†Fraction of non–Watson-Crick pairs from experimental structure observed in computational model.

    • TRP4P6_WT2_0000DMS, CMCT, and 1M7 for GAAA/11-nt (wild type) receptor
      TRP4P6_C72_0000DMS, CMCT, and 1M7 for GAAA/C7.2 receptor
      TRP4P6_C7X_0000DMS, CMCT, and 1M7 for GAAA/C7.10 receptor
      TRP4P6_R1J_0000DMS, CMCT, and 1M7 for GAAA/C7.2 receptor
      TRP4P6_R1J_0001R(1) compensatory mutants tested by 1M7 and DMS

    Supplementary Materials

    • Supplementary material for this article is available at http://advances.sciencemag.org/cgi/content/full/4/5/eaar5316/DC1

      Supplementary Text

      Supplementary Methods

      fig. S1. Illustrated descriptions and modeling constraints of all 82 benchmark test cases.

      fig. S2. Rosetta free energy versus RMSD summaries of SWM modeling runs for 82 complex RNA motifs.

      fig. S3. Comparison of model accuracy between SWM and fragment assembly of RNA with FARFAR over an 82 motif benchmark.

      fig. S4. Potential routes to overcome limitations in Rosetta free energy function.

      fig. S5. Compensatory mutagenesis of the R(1) receptor read out through chemical mapping.

      fig. S6. Comprehensive single mutant analysis of the tetraloop receptor R(1).

      fig. S7. Global fold changes between the template viral xrRNA and the Zika xrRNA structure prediction challenge.

      fig. S8. Other models of RNA-Puzzle 18 (Zika xrRNA).

      table S1. A comparison of the SWA and SWM methods using the same energy function as the original SWA benchmark set of trans-helix single-stranded loops, and SWM results using the updated Rosetta free energy function (SWM*).

      table S2. Updates to the Rosetta energy function.

      table S3. Detailed performance of the stepwise Monte Carlo algorithm on 82 benchmark cases.

      table S4. Detailed performance of the FARFAR algorithm on 82 benchmark cases.

      table S5. Measurements of interaction free energy between R(1) mutant tetraloop receptors and GGAA tetraloop.

      data file S1. Three-dimensional SWM models canonical 11-nt:GAAA, R(1):GGAA, C7.2:GAAA, and C7.10:GAAA tetraloop/receptors in PDB format.

      References (3587)

    • Supplementary Materials

      This PDF file includes:

      • Supplementary Text
      • Supplementary Methods
      • fig. S1. Illustrated descriptions and modeling constraints of all 82 benchmark test cases.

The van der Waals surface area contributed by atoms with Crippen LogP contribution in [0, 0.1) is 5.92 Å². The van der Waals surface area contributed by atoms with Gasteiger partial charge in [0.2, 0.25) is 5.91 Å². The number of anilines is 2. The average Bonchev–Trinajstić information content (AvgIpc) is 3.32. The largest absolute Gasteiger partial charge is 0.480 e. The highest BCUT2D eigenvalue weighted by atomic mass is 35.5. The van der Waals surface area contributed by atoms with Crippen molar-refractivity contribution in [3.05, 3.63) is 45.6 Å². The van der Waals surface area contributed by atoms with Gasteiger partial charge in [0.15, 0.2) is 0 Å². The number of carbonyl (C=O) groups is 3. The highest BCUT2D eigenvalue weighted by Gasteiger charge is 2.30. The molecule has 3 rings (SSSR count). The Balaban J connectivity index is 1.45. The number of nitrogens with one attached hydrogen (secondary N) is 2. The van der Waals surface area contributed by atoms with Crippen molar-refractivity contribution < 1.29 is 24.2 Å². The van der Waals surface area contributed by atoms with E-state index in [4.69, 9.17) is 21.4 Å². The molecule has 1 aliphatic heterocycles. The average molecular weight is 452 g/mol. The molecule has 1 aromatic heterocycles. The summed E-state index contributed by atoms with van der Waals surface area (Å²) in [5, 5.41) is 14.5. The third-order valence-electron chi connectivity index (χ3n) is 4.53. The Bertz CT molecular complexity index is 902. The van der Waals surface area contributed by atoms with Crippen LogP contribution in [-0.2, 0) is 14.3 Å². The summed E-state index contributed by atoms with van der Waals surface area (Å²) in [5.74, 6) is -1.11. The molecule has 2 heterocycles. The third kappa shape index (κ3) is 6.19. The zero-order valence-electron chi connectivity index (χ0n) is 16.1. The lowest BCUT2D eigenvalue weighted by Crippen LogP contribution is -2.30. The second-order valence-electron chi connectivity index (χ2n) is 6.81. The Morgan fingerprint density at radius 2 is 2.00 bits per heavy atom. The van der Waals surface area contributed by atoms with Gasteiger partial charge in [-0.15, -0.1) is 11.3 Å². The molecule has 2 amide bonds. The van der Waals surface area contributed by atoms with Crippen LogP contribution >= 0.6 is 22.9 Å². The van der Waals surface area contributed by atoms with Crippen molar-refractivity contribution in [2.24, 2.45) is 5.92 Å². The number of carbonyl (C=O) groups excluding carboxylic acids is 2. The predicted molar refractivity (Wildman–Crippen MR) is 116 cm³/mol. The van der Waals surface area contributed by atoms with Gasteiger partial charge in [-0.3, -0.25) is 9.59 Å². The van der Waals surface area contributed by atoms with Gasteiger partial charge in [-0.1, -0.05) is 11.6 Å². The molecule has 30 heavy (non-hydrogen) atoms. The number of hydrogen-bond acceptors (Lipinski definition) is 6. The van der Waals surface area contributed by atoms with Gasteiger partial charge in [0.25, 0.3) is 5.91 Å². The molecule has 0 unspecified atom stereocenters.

• fig. S2. Rosetta free energy versus RMSD summaries of SWM modeling runs for 82 complex RNA motifs.
      • fig. S3. Comparison of model accuracy between SWM and fragment assembly of RNA with FARFAR over an 82 motif benchmark.
      • fig. S4. Potential routes to overcome limitations in Rosetta free energy function.
      • fig. S5. Compensatory mutagenesis of the R(1) receptor read out through chemical mapping.
      • fig. S6. Comprehensive single mutant analysis of the tetraloop receptor R(1).
      • fig. S7. Global fold changes between the template viral xrRNA and the Zika xrRNA structure prediction challenge.
      • fig. S8. Other models of RNA-Puzzle 18 (Zika xrRNA).
      • table S1. A comparison of the SWA and SWM methods using the same energy function as the original SWA benchmark set of trans-helix single-stranded loops, and SWM results using the updated Rosetta free energy function (SWM*).
      • table S2. Updates to the Rosetta energy function.
      • table S3. Detailed performance of the stepwise Monte Carlo algorithm on 82 benchmark cases.
      • table S4. Detailed performance of the FARFAR algorithm on 82 benchmark cases.
      • table S5. Measurements of interaction free energy between R(1) mutant tetraloop receptors and GGAA tetraloop.
      • References (35–87)

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      Other Supplementary Material for this manuscript includes the following:

      • data file S1. Three-dimensional SWM models canonical 11-nt:GAAA, R(1):GGAA, C7.2:GAAA, and C7.10:GAAA tetraloop/receptors in PDB format.

      Files in this Data Supplement: